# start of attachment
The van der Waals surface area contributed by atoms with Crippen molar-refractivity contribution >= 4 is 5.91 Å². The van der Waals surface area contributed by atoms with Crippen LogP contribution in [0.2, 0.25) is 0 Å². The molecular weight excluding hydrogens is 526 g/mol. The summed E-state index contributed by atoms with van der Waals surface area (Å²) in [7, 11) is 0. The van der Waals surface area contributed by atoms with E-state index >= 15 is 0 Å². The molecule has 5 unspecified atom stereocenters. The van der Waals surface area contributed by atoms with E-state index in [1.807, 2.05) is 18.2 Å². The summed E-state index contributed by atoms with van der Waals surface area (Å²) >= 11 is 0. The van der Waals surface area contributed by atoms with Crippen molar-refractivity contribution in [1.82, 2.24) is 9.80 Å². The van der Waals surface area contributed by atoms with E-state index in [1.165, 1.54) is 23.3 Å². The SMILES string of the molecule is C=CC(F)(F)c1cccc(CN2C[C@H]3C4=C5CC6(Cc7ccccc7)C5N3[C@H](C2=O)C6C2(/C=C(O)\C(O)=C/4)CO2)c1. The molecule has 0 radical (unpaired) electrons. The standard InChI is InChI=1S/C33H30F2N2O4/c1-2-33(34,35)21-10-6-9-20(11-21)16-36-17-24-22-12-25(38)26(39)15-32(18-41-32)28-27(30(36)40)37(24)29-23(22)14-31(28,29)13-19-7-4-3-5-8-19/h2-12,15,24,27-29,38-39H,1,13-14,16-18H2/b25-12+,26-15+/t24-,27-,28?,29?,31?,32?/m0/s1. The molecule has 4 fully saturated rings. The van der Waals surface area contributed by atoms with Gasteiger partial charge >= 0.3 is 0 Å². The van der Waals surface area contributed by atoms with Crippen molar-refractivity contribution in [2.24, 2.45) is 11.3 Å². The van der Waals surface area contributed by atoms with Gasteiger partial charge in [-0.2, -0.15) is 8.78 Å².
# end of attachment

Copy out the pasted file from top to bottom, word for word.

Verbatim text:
The van der Waals surface area contributed by atoms with Crippen molar-refractivity contribution >= 4 is 5.91 Å². The van der Waals surface area contributed by atoms with Crippen LogP contribution in [0.2, 0.25) is 0 Å². The molecular weight excluding hydrogens is 526 g/mol. The summed E-state index contributed by atoms with van der Waals surface area (Å²) in [7, 11) is 0. The van der Waals surface area contributed by atoms with E-state index >= 15 is 0 Å². The molecule has 5 unspecified atom stereocenters. The van der Waals surface area contributed by atoms with E-state index in [1.807, 2.05) is 18.2 Å². The summed E-state index contributed by atoms with van der Waals surface area (Å²) >= 11 is 0. The van der Waals surface area contributed by atoms with Crippen molar-refractivity contribution in [1.82, 2.24) is 9.80 Å². The van der Waals surface area contributed by atoms with E-state index in [1.165, 1.54) is 23.3 Å². The SMILES string of the molecule is C=CC(F)(F)c1cccc(CN2C[C@H]3C4=C5CC6(Cc7ccccc7)C5N3[C@H](C2=O)C6C2(/C=C(O)\C(O)=C/4)CO2)c1. The molecule has 0 radical (unpaired) electrons. The standard InChI is InChI=1S/C33H30F2N2O4/c1-2-33(34,35)21-10-6-9-20(11-21)16-36-17-24-22-12-25(38)26(39)15-32(18-41-32)28-27(30(36)40)37(24)29-23(22)14-31(28,29)13-19-7-4-3-5-8-19/h2-12,15,24,27-29,38-39H,1,13-14,16-18H2/b25-12+,26-15+/t24-,27-,28?,29?,31?,32?/m0/s1. The molecule has 4 fully saturated rings. The van der Waals surface area contributed by atoms with Gasteiger partial charge >= 0.3 is 0 Å². The van der Waals surface area contributed by atoms with Crippen molar-refractivity contribution in [2.24, 2.45) is 11.3 Å². The van der Waals surface area contributed by atoms with Gasteiger partial charge in [-0.2, -0.15) is 8.78 Å².